Metropolitan Hilarion of Volokolamsk awarded degree of doctor of theology honoris causa by Minsk Theological Academy12. March 2012 - 10:36
On March 6, 2012, Metropolitan Hilarion of Volokolamsk, head of the Moscow Patriarchate Department for External Church Relations, in his capacity as rector of the Sts Cyril and Methodius Post-Graduate and Doctoral School and chairman of the Synodal Biblical-Theological Commission, visited the Minsk Theological Academy during his visit to Belarus with the blessing of His Holiness Patriarch Kirill of Moscow and All Russia and at the invitation of Metropolitan Filaret of Minsk and Slutsk, Patriarchal Exarch for All Belarus.
On 4 March 2012, the Sunday of Orthodoxy, Pan Orthodox Vespers was celebrated at the Church of the Annunciation of the Most Holy Theotokos, Patriarchate of Constantinople, in Dublin.
By tradition, clergymen and laymen of the Local Orthodox Churches represented in Dublin, gathered for common prayer. They belong to the Patriarchates of Constantinople, Antioch, Moscow, and Romania.
On February 29, 2012, the Wednesday of the first Lenten week, Metropolitan Hilarion of Volokolamsk, head of the Moscow Patriarchate’s department for external church relations, celebrated the Liturgy of the Pre-sanctified Gifts at the church of Our Lady the Joy of All the Afflicted in Moscow.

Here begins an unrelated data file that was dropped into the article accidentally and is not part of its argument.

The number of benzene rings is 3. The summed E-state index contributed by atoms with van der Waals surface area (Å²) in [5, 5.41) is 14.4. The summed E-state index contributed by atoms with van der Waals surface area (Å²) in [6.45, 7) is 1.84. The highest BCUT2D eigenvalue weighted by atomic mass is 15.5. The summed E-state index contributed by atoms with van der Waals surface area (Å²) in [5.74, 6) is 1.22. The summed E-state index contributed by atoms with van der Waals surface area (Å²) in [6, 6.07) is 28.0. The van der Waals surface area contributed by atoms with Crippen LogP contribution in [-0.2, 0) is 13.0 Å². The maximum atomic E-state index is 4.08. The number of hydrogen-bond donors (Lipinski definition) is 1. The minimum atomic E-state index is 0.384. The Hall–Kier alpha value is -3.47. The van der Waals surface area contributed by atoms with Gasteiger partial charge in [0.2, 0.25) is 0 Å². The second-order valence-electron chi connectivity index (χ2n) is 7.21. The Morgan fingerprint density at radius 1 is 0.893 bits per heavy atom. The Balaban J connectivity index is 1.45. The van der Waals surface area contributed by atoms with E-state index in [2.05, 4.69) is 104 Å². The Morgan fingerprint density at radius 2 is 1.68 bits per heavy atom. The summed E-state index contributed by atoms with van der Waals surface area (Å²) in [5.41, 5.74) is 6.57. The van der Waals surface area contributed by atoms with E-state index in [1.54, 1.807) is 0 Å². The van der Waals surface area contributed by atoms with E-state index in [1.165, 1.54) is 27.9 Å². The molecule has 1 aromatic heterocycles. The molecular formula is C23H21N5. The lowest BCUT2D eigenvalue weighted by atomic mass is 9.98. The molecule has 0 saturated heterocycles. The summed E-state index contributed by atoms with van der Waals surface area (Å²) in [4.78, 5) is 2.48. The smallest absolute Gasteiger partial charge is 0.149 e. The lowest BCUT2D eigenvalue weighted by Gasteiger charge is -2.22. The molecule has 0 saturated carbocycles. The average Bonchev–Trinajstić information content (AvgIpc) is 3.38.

After the service, His Eminence addressed the congregation with the following homily:
Renovation works have started at St. Nicholas Russian Patriarchal Cathedral in New York, they are to take four months.
The roof and cupolas will be capitally repaired, crosses on cupolas will be renovated, the Russian Church in the USA reports on its website.
Liturgical and parochial work of the cathedral will be changed or limited in the renovation period.
The cathedral was constructed in 1902. Nicholas II made the first contribution to the construction, it was five thousand of gold rubles. St. John of Kronstadt blessed the works and made his contribution of 200 rubles.
The church was erected for year and a half by an American building company of that time.
If many Russians consider Australia the end of the Earth, then the Kingdom of Tonga in the south-western part of the Pacific Ocean, consisting of 176 islands, represents the furthest reaches of the globe.
Tonga’s islands were discovered for Europe by the Dutch seamen Willem Schouten and Jacob Le Maire in 1616. In 1773, the English explorer James Cook called the archipelago the “Friendly Islands.” In 1900, the archipelago became a British protectorate. At the same time, Tonga preserved all rights to self-governance. The islands’ independence was granted in 1970. Tonga is now a member nation of the UN, the South Pacific Commission and the Forum of Pacific Islands.